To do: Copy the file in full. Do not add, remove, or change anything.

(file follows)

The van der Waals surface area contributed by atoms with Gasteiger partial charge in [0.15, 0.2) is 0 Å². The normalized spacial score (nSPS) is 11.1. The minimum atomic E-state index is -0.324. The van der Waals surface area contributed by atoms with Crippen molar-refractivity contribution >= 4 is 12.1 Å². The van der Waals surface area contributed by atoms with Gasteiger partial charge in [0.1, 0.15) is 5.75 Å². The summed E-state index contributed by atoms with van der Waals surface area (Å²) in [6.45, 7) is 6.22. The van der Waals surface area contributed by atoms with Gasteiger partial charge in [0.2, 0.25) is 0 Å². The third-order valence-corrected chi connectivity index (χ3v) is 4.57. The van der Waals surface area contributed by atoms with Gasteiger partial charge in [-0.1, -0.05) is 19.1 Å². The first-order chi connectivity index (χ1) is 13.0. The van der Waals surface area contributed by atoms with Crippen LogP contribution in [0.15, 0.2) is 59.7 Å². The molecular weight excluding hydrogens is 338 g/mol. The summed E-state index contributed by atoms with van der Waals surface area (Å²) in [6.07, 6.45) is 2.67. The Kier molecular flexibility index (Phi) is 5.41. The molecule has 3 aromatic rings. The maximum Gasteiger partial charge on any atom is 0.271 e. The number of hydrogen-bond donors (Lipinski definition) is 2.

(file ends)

The van der Waals surface area contributed by atoms with Gasteiger partial charge in [0.15, 0.2) is 0 Å². The normalized spacial score (nSPS) is 11.1. The minimum atomic E-state index is -0.324. The van der Waals surface area contributed by atoms with Crippen molar-refractivity contribution >= 4 is 12.1 Å². The van der Waals surface area contributed by atoms with Gasteiger partial charge in [0.1, 0.15) is 5.75 Å². The summed E-state index contributed by atoms with van der Waals surface area (Å²) in [6.45, 7) is 6.22. The van der Waals surface area contributed by atoms with Gasteiger partial charge in [0.2, 0.25) is 0 Å². The third-order valence-corrected chi connectivity index (χ3v) is 4.57. The van der Waals surface area contributed by atoms with Gasteiger partial charge in [-0.1, -0.05) is 19.1 Å². The first-order chi connectivity index (χ1) is 13.0. The van der Waals surface area contributed by atoms with Crippen LogP contribution in [0.15, 0.2) is 59.7 Å². The molecular weight excluding hydrogens is 338 g/mol. The summed E-state index contributed by atoms with van der Waals surface area (Å²) in [6.07, 6.45) is 2.67. The Kier molecular flexibility index (Phi) is 5.41. The molecule has 3 aromatic rings. The maximum Gasteiger partial charge on any atom is 0.271 e. The number of hydrogen-bond donors (Lipinski definition) is 2.